biomedres-potentiates-sendai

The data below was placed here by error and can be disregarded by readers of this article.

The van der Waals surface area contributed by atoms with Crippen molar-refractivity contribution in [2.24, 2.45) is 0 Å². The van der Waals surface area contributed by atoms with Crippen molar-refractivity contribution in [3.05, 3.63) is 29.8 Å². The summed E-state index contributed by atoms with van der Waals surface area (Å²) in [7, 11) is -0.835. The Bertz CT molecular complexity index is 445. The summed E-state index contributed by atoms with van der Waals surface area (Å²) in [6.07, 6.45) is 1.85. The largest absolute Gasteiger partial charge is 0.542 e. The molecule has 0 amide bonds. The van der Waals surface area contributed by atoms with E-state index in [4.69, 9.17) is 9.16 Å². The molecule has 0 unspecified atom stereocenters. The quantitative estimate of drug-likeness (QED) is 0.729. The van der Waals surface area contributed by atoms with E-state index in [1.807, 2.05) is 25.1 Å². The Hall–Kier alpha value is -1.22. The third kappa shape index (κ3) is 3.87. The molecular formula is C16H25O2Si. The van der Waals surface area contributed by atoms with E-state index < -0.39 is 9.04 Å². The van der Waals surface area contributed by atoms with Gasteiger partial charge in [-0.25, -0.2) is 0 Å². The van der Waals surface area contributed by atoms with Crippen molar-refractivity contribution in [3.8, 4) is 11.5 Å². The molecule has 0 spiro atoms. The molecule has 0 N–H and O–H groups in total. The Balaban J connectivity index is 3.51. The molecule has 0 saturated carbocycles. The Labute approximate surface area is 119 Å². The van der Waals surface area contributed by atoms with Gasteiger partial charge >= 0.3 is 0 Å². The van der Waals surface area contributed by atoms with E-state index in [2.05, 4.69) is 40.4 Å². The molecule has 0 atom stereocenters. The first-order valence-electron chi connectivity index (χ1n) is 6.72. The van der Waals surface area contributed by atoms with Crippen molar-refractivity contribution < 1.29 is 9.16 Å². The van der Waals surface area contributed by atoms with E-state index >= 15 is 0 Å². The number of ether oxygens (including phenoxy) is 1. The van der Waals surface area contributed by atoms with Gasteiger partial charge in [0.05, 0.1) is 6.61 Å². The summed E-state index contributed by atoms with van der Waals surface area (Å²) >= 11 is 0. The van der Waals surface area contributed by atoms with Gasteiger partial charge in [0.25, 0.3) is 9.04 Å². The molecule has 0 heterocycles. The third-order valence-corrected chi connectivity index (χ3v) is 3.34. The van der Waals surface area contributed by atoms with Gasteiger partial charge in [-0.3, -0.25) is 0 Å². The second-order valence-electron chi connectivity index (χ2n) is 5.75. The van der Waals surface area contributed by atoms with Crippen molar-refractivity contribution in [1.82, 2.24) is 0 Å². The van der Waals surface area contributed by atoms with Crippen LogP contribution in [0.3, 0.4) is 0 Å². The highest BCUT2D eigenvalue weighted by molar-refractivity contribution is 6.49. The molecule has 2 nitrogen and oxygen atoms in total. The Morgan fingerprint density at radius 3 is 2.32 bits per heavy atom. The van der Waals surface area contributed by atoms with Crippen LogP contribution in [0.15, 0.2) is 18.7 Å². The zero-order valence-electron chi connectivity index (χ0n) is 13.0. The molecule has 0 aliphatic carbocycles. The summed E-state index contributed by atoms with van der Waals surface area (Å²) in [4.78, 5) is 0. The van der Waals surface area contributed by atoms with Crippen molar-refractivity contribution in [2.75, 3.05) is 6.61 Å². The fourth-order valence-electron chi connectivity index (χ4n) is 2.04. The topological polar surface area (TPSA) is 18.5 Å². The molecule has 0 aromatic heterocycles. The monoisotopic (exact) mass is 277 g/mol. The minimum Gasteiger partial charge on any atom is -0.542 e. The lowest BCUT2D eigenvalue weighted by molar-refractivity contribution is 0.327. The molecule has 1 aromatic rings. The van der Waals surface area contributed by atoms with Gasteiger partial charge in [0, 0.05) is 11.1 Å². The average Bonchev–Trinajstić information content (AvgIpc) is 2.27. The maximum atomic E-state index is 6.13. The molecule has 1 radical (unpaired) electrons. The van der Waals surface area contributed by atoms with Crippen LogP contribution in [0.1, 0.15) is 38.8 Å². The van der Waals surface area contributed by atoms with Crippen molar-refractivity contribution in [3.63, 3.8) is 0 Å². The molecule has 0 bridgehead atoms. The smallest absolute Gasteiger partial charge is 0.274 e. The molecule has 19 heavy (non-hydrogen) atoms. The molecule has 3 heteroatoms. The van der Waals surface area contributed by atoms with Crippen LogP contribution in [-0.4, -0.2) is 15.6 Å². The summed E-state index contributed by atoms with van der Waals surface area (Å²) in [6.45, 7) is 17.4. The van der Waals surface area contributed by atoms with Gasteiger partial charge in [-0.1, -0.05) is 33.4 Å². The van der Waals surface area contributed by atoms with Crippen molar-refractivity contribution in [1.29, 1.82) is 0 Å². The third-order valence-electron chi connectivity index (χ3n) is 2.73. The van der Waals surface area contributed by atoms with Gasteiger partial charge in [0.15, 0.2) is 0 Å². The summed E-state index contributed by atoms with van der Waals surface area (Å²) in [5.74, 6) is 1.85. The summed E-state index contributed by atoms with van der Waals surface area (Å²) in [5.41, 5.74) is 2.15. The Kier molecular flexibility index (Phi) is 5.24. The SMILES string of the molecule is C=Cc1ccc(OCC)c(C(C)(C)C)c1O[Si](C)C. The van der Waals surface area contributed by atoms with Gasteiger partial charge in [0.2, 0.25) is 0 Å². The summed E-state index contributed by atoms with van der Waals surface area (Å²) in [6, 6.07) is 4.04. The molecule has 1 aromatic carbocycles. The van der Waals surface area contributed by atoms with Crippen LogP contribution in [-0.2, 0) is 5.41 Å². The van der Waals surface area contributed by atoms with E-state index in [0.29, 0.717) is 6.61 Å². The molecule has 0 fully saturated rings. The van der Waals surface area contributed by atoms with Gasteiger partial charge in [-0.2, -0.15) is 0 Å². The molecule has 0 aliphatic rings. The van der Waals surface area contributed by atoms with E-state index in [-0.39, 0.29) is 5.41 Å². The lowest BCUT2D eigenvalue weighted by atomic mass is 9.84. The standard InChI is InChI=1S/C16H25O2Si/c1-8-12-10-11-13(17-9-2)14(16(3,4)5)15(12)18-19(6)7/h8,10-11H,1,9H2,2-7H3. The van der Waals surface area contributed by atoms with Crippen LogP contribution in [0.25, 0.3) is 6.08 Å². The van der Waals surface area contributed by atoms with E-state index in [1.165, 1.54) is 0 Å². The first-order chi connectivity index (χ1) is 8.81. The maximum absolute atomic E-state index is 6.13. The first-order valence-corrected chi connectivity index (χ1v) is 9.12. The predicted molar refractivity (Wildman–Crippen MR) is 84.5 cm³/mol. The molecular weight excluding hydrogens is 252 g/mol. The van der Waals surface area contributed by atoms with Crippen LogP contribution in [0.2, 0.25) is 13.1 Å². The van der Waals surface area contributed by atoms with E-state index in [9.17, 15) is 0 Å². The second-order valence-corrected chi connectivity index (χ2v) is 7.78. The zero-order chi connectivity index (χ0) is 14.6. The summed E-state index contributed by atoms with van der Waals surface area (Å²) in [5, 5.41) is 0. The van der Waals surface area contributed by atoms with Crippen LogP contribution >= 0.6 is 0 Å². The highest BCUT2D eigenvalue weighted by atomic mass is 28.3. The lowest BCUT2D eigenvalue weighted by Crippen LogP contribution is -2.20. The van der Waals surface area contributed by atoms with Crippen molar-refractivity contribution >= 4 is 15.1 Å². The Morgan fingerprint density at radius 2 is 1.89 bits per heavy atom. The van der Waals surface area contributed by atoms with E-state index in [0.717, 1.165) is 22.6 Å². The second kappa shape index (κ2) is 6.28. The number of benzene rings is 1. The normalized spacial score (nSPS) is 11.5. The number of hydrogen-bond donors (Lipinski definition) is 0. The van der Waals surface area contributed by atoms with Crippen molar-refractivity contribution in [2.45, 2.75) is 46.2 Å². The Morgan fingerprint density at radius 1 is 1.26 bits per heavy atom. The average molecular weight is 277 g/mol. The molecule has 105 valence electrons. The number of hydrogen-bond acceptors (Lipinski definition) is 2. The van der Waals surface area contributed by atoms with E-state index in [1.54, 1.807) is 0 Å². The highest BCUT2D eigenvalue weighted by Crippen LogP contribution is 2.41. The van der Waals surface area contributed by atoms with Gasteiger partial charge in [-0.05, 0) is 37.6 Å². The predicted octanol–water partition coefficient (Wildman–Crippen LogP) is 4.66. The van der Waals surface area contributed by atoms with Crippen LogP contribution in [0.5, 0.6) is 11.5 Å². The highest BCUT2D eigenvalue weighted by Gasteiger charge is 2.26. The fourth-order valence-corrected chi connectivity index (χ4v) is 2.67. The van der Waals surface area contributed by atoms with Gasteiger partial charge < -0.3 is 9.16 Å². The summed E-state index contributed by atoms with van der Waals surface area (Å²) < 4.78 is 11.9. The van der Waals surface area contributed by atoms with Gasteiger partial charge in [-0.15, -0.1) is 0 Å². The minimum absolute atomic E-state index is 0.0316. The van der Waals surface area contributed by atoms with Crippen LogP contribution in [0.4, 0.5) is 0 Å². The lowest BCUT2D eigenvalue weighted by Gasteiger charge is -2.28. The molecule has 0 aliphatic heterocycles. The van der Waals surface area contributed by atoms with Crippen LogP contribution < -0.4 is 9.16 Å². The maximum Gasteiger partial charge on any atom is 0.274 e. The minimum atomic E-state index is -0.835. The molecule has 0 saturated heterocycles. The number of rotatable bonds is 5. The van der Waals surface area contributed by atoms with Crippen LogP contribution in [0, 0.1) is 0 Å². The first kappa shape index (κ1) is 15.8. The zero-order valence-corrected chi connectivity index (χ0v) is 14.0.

Figure 2: ZWINT potentiates Sendai virus-induced, RLR-mediated antiviral signaling. (A): ZWINT potentiates Sendai virus-induced IFN-β promoter and ISRE activation in reporter assays. 293T cells (2 × 105) seeded in 24 well plates were transfected with an IFN-β promoter luciferase plasmid (0.1 μg) or ISRE luciferase plasmids (0.1 μg) and the indicated mammalian expression plasmids (0.5 μg each). 12 h after transfection, cells were treated with (+) or without Sendai virus for 12 h, then cells were harvested and lysed for luciferase assay. (B): ZWINT potentiates Sendai virus-induced IFN-β production. 293T cells (1 × 106) seeded in 6 well dishes were transfected with ZWINT plasmid (1.0 μg each) or control plasmid. 12 h after transfection, cells were treated with (+) or without Sendai virus for 12 h, then cells were harvested, the mRNA levels of IFN-β were analysed by a qPCR assay. (C): ZWINT enhances TBK1- mediated IFN-β promoter and ISRE activation in reporter assays. 293T cells (~2 × 105) seeded in 24 well plates were transfected with an IFN-β promoter luciferase plasmid (0.1 μg) or ISRE luciferase plasmids (0.1 μg) and the mammalian TBK1 expression plasmids or control plasmids, together with an increased amount of ZWINT expression plasmid (0.02, 0.05, 0.1 μg each). 18 h after transfection, cells were harvested and lysed for luciferase assay. (D): ZWINT enhances VISA-mediated IFN-β promoter and ISRE activation in reporter assays. 293T cells (2 × 105) seeded in 24 well plates were transfected with an IFN-β promoter luciferase plasmid (0.1 μg) or ISRE luciferase plasmids (0.1 μg) and the mammalian VISA expression plasmids or control plasmids, together with increased amount of ZWINT expression plasmid (0.02, 0.05, 0.1 μg each). 18 h after transfection, cells were harvested and lysed for luciferase assay. (E): ZWINT reinforces Sendai virus-induced IRF3 activation. 293T cells (1 × 106) seeded in 6 well dishes were transfected with ZWINT plasmid (1.0 μg each) or control plasmid. 12 h after transfection, cells were treated with (+) or without Sendai virus for 12 h, cells were harvested and IRF3 dimerization was detected by running native PAGE gel. (F and G): ZWINT reinforces TBK1 and VISAmediated IRF3 activation in a dose-dependent manner. 293T cells (1 × 106) seeded in 6 well dishes were transfected with TBK1 or VISA and control plasmids, together with different dosage of ZWINT plasmid (0.5, 1.0, 2.0 μg each). 18 h after transfection, cells were harvested and IRF3 dimerization was detected by running native PAGE gel. (H): ZWINT inhibits the expression of vesicular stomatitis virus. 293T cells (1 × 106) seeded in 6 well dishes were transfected with Flag-ZWINT plasmid (5.0 μg each) and control plasmid, 12 h after transfection, cells were treated with (+) VSV-GFP for 12 h, then cells were harvested and lysed for immunoblotting with antibodies against GFP, Flag and β-actin respectively. (I): ZWINT inhibits the transcription of SeV. 293T cells (1 × 106) seeded in 6 well dishes were transfected with ZWINT plasmid (3.0 μg each) and control plasmid, 12 h after transfection, cells were treated with (+) or without Sendai virus for 12 h, then cells were harvested, the mRNA levels of SeV were analysed by a qPCR assay.